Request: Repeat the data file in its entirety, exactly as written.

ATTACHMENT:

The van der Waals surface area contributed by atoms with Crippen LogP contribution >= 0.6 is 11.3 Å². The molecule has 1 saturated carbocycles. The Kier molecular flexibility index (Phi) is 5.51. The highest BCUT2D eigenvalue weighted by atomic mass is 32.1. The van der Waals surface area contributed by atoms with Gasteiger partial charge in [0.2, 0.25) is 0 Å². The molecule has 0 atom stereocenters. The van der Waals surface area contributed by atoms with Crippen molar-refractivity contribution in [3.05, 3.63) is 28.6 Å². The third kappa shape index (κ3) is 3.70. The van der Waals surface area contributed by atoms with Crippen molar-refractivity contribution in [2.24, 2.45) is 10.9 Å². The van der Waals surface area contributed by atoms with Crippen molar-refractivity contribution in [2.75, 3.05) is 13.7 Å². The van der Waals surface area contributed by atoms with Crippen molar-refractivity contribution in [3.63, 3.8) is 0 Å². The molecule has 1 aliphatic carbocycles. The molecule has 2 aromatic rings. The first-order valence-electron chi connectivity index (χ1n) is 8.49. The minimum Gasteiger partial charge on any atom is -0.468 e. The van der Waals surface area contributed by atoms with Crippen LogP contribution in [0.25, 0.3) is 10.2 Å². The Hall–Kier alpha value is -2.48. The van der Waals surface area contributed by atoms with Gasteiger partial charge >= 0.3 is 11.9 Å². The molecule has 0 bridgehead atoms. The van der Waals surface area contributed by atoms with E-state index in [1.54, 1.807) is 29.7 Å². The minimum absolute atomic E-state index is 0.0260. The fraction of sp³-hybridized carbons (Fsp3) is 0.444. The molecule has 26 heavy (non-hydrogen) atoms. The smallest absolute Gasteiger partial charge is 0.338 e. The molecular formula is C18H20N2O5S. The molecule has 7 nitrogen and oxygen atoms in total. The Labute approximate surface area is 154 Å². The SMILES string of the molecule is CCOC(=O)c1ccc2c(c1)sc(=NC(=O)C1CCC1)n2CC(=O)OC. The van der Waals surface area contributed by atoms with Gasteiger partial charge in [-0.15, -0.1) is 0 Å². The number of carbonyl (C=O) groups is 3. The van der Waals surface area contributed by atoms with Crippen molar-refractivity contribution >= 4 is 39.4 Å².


The van der Waals surface area contributed by atoms with Crippen LogP contribution >= 0.6 is 11.3 Å². The molecule has 1 saturated carbocycles. The Kier molecular flexibility index (Phi) is 5.51. The highest BCUT2D eigenvalue weighted by atomic mass is 32.1. The van der Waals surface area contributed by atoms with Gasteiger partial charge in [0.2, 0.25) is 0 Å². The molecule has 0 atom stereocenters. The van der Waals surface area contributed by atoms with Crippen molar-refractivity contribution in [3.05, 3.63) is 28.6 Å². The third kappa shape index (κ3) is 3.70. The van der Waals surface area contributed by atoms with Crippen molar-refractivity contribution in [2.24, 2.45) is 10.9 Å². The van der Waals surface area contributed by atoms with Crippen molar-refractivity contribution in [2.75, 3.05) is 13.7 Å². The van der Waals surface area contributed by atoms with Crippen molar-refractivity contribution in [3.63, 3.8) is 0 Å². The molecule has 1 aliphatic carbocycles. The molecule has 2 aromatic rings. The first-order valence-electron chi connectivity index (χ1n) is 8.49. The minimum Gasteiger partial charge on any atom is -0.468 e. The van der Waals surface area contributed by atoms with Crippen LogP contribution in [0.25, 0.3) is 10.2 Å². The Hall–Kier alpha value is -2.48. The van der Waals surface area contributed by atoms with Gasteiger partial charge >= 0.3 is 11.9 Å². The molecule has 0 bridgehead atoms. The van der Waals surface area contributed by atoms with E-state index in [1.54, 1.807) is 29.7 Å². The minimum absolute atomic E-state index is 0.0260. The fraction of sp³-hybridized carbons (Fsp3) is 0.444. The molecule has 26 heavy (non-hydrogen) atoms. The smallest absolute Gasteiger partial charge is 0.338 e. The molecular formula is C18H20N2O5S. The molecule has 7 nitrogen and oxygen atoms in total. The Labute approximate surface area is 154 Å². The SMILES string of the molecule is CCOC(=O)c1ccc2c(c1)sc(=NC(=O)C1CCC1)n2CC(=O)OC. The van der Waals surface area contributed by atoms with Gasteiger partial charge in [-0.15, -0.1) is 0 Å². The number of carbonyl (C=O) groups is 3. The van der Waals surface area contributed by atoms with Crippen molar-refractivity contribution >= 4 is 39.4 Å².